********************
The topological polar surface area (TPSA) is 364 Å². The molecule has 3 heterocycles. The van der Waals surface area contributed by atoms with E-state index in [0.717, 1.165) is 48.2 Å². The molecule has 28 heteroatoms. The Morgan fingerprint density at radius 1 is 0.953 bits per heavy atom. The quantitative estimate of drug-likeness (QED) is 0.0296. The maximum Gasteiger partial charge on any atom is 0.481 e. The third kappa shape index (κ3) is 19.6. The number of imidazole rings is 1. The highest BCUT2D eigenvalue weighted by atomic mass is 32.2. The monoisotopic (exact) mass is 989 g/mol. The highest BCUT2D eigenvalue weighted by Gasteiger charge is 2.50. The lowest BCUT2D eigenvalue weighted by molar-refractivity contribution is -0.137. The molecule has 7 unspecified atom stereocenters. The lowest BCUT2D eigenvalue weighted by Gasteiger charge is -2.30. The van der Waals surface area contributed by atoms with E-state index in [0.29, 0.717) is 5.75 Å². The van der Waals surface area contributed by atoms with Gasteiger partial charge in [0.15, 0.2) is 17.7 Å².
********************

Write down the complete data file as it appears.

The topological polar surface area (TPSA) is 364 Å². The molecule has 3 heterocycles. The van der Waals surface area contributed by atoms with E-state index in [0.717, 1.165) is 48.2 Å². The molecule has 28 heteroatoms. The Morgan fingerprint density at radius 1 is 0.953 bits per heavy atom. The quantitative estimate of drug-likeness (QED) is 0.0296. The maximum Gasteiger partial charge on any atom is 0.481 e. The third kappa shape index (κ3) is 19.6. The number of imidazole rings is 1. The highest BCUT2D eigenvalue weighted by atomic mass is 32.2. The monoisotopic (exact) mass is 989 g/mol. The highest BCUT2D eigenvalue weighted by Gasteiger charge is 2.50. The lowest BCUT2D eigenvalue weighted by molar-refractivity contribution is -0.137. The molecule has 7 unspecified atom stereocenters. The lowest BCUT2D eigenvalue weighted by Gasteiger charge is -2.30. The van der Waals surface area contributed by atoms with E-state index in [0.29, 0.717) is 5.75 Å². The van der Waals surface area contributed by atoms with Gasteiger partial charge in [0.15, 0.2) is 17.7 Å².